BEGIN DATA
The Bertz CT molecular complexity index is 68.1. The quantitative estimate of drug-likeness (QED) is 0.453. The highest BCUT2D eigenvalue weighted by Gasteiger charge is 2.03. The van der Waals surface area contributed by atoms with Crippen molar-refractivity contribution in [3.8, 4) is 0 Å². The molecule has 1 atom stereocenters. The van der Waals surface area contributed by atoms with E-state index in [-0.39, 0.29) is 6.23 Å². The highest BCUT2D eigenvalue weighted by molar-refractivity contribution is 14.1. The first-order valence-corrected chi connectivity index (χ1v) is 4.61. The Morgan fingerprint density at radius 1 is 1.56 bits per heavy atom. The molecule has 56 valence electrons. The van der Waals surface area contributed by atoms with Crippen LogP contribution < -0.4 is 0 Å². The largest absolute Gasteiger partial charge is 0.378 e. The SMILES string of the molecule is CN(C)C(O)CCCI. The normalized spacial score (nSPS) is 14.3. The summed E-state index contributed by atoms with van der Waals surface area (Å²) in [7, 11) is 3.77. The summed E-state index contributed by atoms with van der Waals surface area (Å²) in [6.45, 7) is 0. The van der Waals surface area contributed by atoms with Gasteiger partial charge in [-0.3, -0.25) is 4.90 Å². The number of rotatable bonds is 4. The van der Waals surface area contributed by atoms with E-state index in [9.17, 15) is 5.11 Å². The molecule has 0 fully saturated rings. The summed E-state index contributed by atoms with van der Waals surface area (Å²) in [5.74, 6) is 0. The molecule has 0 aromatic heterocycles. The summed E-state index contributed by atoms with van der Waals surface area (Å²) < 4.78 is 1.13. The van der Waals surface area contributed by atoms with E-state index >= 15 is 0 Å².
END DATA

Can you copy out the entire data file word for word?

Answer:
The Bertz CT molecular complexity index is 68.1. The quantitative estimate of drug-likeness (QED) is 0.453. The highest BCUT2D eigenvalue weighted by Gasteiger charge is 2.03. The van der Waals surface area contributed by atoms with Crippen molar-refractivity contribution in [3.8, 4) is 0 Å². The molecule has 1 atom stereocenters. The van der Waals surface area contributed by atoms with E-state index in [-0.39, 0.29) is 6.23 Å². The highest BCUT2D eigenvalue weighted by molar-refractivity contribution is 14.1. The first-order valence-corrected chi connectivity index (χ1v) is 4.61. The Morgan fingerprint density at radius 1 is 1.56 bits per heavy atom. The molecule has 56 valence electrons. The van der Waals surface area contributed by atoms with Crippen LogP contribution < -0.4 is 0 Å². The largest absolute Gasteiger partial charge is 0.378 e. The SMILES string of the molecule is CN(C)C(O)CCCI. The normalized spacial score (nSPS) is 14.3. The summed E-state index contributed by atoms with van der Waals surface area (Å²) in [7, 11) is 3.77. The summed E-state index contributed by atoms with van der Waals surface area (Å²) in [6.45, 7) is 0. The van der Waals surface area contributed by atoms with Gasteiger partial charge in [-0.3, -0.25) is 4.90 Å². The number of rotatable bonds is 4. The van der Waals surface area contributed by atoms with E-state index in [9.17, 15) is 5.11 Å². The molecule has 0 fully saturated rings. The summed E-state index contributed by atoms with van der Waals surface area (Å²) in [5.74, 6) is 0. The molecule has 0 aromatic heterocycles. The summed E-state index contributed by atoms with van der Waals surface area (Å²) < 4.78 is 1.13. The van der Waals surface area contributed by atoms with E-state index >= 15 is 0 Å².